I’m having a few
While the Covid rages on and Dr. Fauci haunts my fears and fantasies, I’m starting to stress about returning to normalcy.
Can I ever cleanse, clothe and commute to work again? Or small talk with people in person?
Will others appreciate how deliciously Sauvignon Blanc pairs with breakfast bacon and eggs?
Do I dare to eat a real peach v. the mealy hairball that groceries deliver?
Do I have to go out? For dinner? Do I still want to plan months ahead for five-star restaurant reservations to pay $250 for a date dinner featuring Pacific geoduck, which is not a mallard tagged with GPS for migration data but a big slimy clam like Senate Majority Leader Mitch McConnell?
Can I summon again the impactful obscenities I once generously shared with other drivers who don’t motor with my Sterling Moss skill and aplomb?
I have even bigger concerns for when the Covid begins to clear:
I’m doing fine as is.
I’ve worked at home for almost 10 years. Like many mammals, I’m used to hibernating and foraging in my lair. I’m happily logy from easily available food and booze, and have no beloved mate or spawn here to avoid or to lovingly scold me. My subterranean grotto has a dusty rowing machine if the mood should strike to shake my relaxing torpor.
I used to chortle at Ignatius Reilly’s slovenly repose and favoring of the occasional cheese dip. But now he’s my #1 influencer, surging ahead of the Kardashians and even Cristiano Ronaldo!
The guilt. Oh, the guilt.
I’ve had virtually zilch to complain about. So — and please respect my pain — I’m wracked with remorse that I’ve had virtually zilch to complain about while others suffer.
During this Covid situation, I’ve had nightmares, difficulty sleeping, loss of motivation, irritability, a sense of numbness and thoughts about the meaning of life. The internet says these are all symptoms of “survivor guilt.”
While I hear that not surviving is worse, can you imagine how much suffering I’ll be suffering from not suffering from the Covid for the rest of my life?!
I shared my breakthrough realization with my virtual therapist who’s been helping me crack my emotionally protective shell.
She helpfully advised me, “Jesus H. Christ. Shake it off. Get the f**k over yourself, you irredeemably neurotic asshole. You sicken me. You’re beyond help. Stick a fork in yourself, we’re done here. Why the f**k do I do talk therapy for a living anyway? My parents said supporting me through my PhD was a ‘glorious’ waste of time, money and potential. They said I was smart and mean enough to be a millionaire divorce lawyer.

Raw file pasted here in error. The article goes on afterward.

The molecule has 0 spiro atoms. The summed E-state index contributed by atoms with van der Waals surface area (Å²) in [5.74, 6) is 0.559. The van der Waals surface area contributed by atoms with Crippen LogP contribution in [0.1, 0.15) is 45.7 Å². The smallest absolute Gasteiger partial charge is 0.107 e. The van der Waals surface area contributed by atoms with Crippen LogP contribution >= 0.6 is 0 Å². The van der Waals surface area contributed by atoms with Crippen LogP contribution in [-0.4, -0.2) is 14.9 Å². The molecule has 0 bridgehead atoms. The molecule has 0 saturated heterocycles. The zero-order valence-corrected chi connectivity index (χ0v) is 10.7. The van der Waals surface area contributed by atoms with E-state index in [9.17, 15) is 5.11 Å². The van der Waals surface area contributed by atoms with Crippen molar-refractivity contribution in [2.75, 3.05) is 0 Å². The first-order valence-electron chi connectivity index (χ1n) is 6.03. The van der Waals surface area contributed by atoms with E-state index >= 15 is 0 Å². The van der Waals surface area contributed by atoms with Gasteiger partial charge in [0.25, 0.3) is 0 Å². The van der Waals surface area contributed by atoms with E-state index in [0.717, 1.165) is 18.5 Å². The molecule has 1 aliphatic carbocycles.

“Ok, good session,” she concluded. “I’ll ‘see’ you next week.”
As an empath, I worry my therapist is struggling with the Covid situation and might need help.
My novel I’m not writing.
Before this Covid, I never had the time to write my novel. With this Covid, I’ve had plenty of time to write my novel. I haven’t started my novel.
It also seems my novel is not writing itself, in spite of a gripping plot, unforgettably beloved characters, and also evil ones such as the female protagonist’s ex-boyfriends who all die from dismemberment. There’s also ROFL humor, action so exciting you’ll leak pee, squirmy romance, and a shocking denouement with satisfying resolution. Closed with life lessons no tourist gift shop fridge magnet could ever capture.
The timely yet timeless story I’m not writing screams the kind of Oscar/Golden Globe blockbuster cinéma we flip by on Netflix such as “Love Wedding Repeat” starring Sam Claflin (“Different versions of the same day unfold as Jack juggles difficult guests, unbridled chaos and potential romance at his sister’s wedding.”)
Still, I can’t seem to move past my novel’s compelling opening line, “There once was a man from Nantucket who called himself Ishmael.”
Not even titling my novel.
I’m feeling the title should reference the literary classics while reflecting our human condition amid this historic pandemic.
Not to crowd-source, but which of my working titles do you love the most:
“The Grapes I Hath”
“The Covid Catcher on the Fly”
“Les Grippe Misérables”
I wanted to update “Phantom of the Opera” — and yes, for you philistines, it first was a novel — because of the mask thing. But so far I don’t have anything better than “Facemask of the Proper.”
Not learning anything.
I’m failing to leverage the incessant hours stuck at home with the tortuously dragging ticktock of the mocking Dali melting clock and nothing to do.
So I’m not finally reading James Joyce and other indecipherable literary greats; learning piano to plink out Beethoven’s “Für Elise” let alone Billy Joel, Elton John or Kaikhosru Shapurji Sorabji’s “Opus clavicembalisticum”; honing my French to make Parisian waiters barely suppress la dérision; or pursuing my passion for the fine art of decoupage.
(Please do not mock decoupage. The decoration of an object by gluing paper cutouts with other decorative elements is not to be scoffed at. The greatest artists in history — Michelangelo, Monet, Manet, Matisse, Munch, Magritte, Mondrian, and that’s just the M’s — began with decoupage. Look it up on the internet.
Still ignoring self-care.
I shoulda coulda used these Covid months to make myself somewhat less, as the French say, disgracieux.
This would include tweezing, clipping, shaving, sculpting, turning my six-pack abs into eight then ten, having biceps, exfoliating followed by moisturizing, and softening then pushing back toenail cuticles. And if time permitted, catching up with family.
Unfortunately I haven’t been doing anything with my Covid blessings. Quel dommage.
Jeffrey Denny is a Washington writer.